I have been taking 500 mg aggrenox and 170 mg aspirin daily for the last 5 and a half years with little to no side effects. When I started aggrenox, I got tremendous headaches. I attributed the headaches to the medication because they developed within an hour of taking the medicine. I told my neurologist and he cut the dose in half. This got rid of the headaches and I slowly increased the dosage so that I was back up to 500 mg/day.
I have no problems going to the dentist or bruising or bleeding.View Thread
Remain optimistic, but listen to your mother's needs as well. I recall my wife insisting that I eat more - it was hard to explain to her that it wasn't her cooking when she was trying so hard to make me better.
With respect to the doctor's comments about medication - certainly that's an aspect that should be examined; however, in my case, I was immediately placed on aggrenox and loss of appetite was not a common side effect. My neurologist just said to be patient - even harder. I thought the food recommendations list he provided a link for is certainly something to look into as well. That said, never eating again looks pretty good compared to eating rhubarb.View Thread
I think that's going to vary from person to person. What your mother is experiencing is different from me. I wanted to eat. I knew I had to eat. But when I did, there was no "excitement" in the taste. This lack of excitement for eating lasted about 6 months.
If your mother lacks all desire to eat - has depression or some other underlying reason for her not wanting to eat been discussed? I ask that because it seems to me that even when I didn't enjoy eating, I knew that I had to eat SOMETHING just to remain healthy, so I forced myself to eat. Vegetables were something I leaned toward because of the texture in my mouth.View Thread
I had a stroke 5 years ago and also lost my appetite. What I recall was that food tasted bland. I sort of used it to my advantage and lost 20 pounds. My sense of taste has returned and some of the weight.
With regard to hitting the recovery wall, I recommend keeping a diary of your symptoms. I felt that I was not recovering, but then realized I was improving when I read the earlier entries. Also, keeping a diary will help with the doctors. Part of the diary was a list of questions and problems. When I showed up at the neurologist, I just handed him the list. The list made the appointments more efficient, which the doctor appreciated as well.View Thread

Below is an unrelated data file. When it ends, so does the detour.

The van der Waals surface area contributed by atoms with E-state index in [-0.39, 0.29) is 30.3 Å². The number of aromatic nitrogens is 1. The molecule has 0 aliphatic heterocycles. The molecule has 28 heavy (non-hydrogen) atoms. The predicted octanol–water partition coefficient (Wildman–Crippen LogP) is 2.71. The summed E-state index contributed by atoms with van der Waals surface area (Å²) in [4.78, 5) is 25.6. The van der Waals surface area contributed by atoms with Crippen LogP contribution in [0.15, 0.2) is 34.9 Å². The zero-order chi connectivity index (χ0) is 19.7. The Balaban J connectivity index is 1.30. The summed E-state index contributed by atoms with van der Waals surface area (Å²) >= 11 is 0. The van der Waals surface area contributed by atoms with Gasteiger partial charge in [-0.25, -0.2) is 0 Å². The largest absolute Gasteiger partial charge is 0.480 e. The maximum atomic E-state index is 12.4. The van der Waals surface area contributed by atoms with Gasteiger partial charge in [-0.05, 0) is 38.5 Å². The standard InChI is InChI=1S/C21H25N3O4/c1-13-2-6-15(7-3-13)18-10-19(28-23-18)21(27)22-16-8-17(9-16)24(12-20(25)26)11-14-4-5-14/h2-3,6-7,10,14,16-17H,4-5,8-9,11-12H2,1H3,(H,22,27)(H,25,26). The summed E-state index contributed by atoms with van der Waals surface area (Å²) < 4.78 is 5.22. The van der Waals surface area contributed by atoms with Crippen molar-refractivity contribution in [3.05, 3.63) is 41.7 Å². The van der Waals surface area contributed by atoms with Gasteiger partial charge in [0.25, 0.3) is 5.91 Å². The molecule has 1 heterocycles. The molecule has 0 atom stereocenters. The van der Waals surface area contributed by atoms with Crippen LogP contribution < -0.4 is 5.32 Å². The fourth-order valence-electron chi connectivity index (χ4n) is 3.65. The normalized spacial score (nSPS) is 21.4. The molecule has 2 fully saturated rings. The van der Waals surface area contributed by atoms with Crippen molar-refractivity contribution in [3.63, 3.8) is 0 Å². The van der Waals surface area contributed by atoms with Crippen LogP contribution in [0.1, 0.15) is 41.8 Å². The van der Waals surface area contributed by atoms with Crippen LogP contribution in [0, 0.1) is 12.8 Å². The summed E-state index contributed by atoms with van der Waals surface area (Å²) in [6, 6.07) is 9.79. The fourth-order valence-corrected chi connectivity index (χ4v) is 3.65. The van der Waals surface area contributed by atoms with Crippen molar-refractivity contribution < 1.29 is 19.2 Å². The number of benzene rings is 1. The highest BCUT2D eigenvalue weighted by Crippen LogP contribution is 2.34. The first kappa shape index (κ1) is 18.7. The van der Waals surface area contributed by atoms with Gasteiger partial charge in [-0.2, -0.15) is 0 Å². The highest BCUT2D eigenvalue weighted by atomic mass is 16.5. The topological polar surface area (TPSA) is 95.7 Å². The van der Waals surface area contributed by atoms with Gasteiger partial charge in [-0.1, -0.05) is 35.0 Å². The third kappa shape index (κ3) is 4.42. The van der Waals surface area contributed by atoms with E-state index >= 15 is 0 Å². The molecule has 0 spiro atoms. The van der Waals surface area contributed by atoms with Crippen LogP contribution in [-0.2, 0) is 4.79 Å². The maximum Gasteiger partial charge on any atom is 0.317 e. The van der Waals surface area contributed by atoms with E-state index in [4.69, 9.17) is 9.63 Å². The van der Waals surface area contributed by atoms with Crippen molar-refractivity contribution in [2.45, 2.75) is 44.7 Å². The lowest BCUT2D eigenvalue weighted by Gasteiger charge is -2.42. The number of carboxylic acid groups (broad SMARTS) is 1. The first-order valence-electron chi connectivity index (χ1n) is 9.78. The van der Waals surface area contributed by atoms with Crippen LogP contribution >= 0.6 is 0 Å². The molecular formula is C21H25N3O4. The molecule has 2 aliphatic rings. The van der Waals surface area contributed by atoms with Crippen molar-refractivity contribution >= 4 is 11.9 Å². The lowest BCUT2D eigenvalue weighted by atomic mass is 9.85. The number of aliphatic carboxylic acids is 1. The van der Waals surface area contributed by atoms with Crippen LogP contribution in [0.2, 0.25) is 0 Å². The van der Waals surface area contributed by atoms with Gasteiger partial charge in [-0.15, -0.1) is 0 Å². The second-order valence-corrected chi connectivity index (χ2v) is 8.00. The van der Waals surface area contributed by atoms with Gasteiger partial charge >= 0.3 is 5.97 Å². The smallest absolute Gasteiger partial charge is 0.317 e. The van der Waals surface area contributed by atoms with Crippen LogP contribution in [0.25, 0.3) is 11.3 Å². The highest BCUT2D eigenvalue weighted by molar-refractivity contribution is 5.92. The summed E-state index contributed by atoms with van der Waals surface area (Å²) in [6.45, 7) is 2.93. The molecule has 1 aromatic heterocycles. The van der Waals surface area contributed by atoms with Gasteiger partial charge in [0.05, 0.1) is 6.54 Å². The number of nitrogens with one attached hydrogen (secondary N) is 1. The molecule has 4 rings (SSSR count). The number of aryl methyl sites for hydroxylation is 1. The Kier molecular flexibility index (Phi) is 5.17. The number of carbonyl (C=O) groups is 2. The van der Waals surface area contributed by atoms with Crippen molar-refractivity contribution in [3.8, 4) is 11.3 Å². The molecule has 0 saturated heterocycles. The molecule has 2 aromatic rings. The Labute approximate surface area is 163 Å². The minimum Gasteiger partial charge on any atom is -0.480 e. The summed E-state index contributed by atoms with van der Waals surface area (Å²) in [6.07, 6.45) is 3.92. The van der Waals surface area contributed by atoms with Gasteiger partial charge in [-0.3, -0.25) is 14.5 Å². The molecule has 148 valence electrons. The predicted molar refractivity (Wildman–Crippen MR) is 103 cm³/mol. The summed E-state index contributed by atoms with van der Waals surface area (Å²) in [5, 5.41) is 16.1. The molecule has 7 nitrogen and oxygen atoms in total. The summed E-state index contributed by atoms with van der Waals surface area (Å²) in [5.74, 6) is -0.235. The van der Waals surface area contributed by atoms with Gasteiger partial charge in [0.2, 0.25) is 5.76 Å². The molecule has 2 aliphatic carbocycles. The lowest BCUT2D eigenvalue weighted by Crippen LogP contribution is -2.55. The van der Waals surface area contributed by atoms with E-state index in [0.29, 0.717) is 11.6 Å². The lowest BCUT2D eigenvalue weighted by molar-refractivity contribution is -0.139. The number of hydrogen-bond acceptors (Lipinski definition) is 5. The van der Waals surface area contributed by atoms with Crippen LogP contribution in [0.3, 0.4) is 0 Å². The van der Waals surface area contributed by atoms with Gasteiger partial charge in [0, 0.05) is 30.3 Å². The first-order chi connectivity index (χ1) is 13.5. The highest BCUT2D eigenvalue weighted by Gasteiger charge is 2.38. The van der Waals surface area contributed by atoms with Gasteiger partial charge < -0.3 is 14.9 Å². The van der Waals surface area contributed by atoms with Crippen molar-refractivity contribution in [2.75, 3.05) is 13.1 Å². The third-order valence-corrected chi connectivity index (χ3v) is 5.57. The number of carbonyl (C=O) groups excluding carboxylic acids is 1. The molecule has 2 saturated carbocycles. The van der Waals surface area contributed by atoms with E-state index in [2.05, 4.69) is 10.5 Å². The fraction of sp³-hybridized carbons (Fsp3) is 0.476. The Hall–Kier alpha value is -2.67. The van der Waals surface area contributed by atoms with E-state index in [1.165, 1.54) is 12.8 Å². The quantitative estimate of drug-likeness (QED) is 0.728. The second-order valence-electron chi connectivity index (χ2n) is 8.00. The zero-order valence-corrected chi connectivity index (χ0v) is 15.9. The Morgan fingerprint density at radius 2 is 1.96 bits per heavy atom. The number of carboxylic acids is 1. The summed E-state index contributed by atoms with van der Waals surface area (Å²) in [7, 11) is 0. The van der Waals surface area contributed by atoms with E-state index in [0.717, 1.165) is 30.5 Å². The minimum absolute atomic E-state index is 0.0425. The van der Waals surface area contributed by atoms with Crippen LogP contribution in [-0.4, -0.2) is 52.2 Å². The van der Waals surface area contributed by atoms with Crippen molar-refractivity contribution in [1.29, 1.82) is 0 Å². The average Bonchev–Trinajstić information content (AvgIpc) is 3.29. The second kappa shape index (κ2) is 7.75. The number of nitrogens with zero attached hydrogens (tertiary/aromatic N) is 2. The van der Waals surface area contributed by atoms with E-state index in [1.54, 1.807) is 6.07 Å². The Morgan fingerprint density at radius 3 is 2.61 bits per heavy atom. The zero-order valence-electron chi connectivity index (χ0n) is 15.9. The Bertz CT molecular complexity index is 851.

I had a stroke and two TIAs four years ago and have flown extensively since - even to Denver. The only trip that I canceled was to Australia a month after my stroke. At that time, my doctor said that I would be more than 3 hours from a hospital and could not be administered tPA within the required time frame.
You've mentioned that the doctor said it wasn't a good idea - you might pursue that and ask, "why isn't it a good idea?"View Thread
You may find that there is no designated playbook - every patient is different. You can probably count on your husband needing your support. In the hospital, take the time to ask doctors questions regarding procedures and medications. Afterward, taking him to and from doctor appointments is really the minimum. He may need your help keeping track of symptoms so that you can discuss his progress with the doctors, changing his diet possibly, all sorts of things. There's a pretty good book called My Stroke of Insight that may help. Best of luck.View Thread
Yes. As my doctor explained it - "your body has just gone through a severe trauma, don't expect to be 100% immediately. You should also take this as a message from your body that you need to take it easy for a while and regain your strength slowly.
Of course everyone is different, but take it easy.View Thread